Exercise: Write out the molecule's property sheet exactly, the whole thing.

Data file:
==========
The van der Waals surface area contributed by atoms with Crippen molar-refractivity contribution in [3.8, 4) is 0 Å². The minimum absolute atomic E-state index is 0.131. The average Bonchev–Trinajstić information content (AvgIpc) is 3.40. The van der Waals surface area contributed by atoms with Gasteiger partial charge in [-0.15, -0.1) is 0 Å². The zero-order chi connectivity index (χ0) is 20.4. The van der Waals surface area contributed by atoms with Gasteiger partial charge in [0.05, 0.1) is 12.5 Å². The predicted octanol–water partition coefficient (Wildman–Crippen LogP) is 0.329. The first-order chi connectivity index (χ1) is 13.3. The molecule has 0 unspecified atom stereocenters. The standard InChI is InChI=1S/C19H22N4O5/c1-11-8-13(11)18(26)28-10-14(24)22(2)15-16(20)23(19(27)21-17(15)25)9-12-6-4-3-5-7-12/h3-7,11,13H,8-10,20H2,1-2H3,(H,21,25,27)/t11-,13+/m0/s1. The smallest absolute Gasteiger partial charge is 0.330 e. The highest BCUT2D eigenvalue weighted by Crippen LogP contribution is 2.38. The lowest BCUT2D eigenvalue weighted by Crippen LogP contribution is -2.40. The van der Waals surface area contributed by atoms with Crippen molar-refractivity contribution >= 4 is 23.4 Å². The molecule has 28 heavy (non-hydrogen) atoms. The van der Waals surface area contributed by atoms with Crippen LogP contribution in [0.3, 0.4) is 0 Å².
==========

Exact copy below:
The van der Waals surface area contributed by atoms with Crippen molar-refractivity contribution in [3.8, 4) is 0 Å². The minimum absolute atomic E-state index is 0.131. The average Bonchev–Trinajstić information content (AvgIpc) is 3.40. The van der Waals surface area contributed by atoms with Gasteiger partial charge in [-0.15, -0.1) is 0 Å². The zero-order chi connectivity index (χ0) is 20.4. The van der Waals surface area contributed by atoms with Gasteiger partial charge in [0.05, 0.1) is 12.5 Å². The predicted octanol–water partition coefficient (Wildman–Crippen LogP) is 0.329. The first-order chi connectivity index (χ1) is 13.3. The molecule has 0 unspecified atom stereocenters. The standard InChI is InChI=1S/C19H22N4O5/c1-11-8-13(11)18(26)28-10-14(24)22(2)15-16(20)23(19(27)21-17(15)25)9-12-6-4-3-5-7-12/h3-7,11,13H,8-10,20H2,1-2H3,(H,21,25,27)/t11-,13+/m0/s1. The smallest absolute Gasteiger partial charge is 0.330 e. The highest BCUT2D eigenvalue weighted by Crippen LogP contribution is 2.38. The lowest BCUT2D eigenvalue weighted by Crippen LogP contribution is -2.40. The van der Waals surface area contributed by atoms with Crippen molar-refractivity contribution >= 4 is 23.4 Å². The molecule has 28 heavy (non-hydrogen) atoms. The van der Waals surface area contributed by atoms with Crippen LogP contribution in [0.3, 0.4) is 0 Å².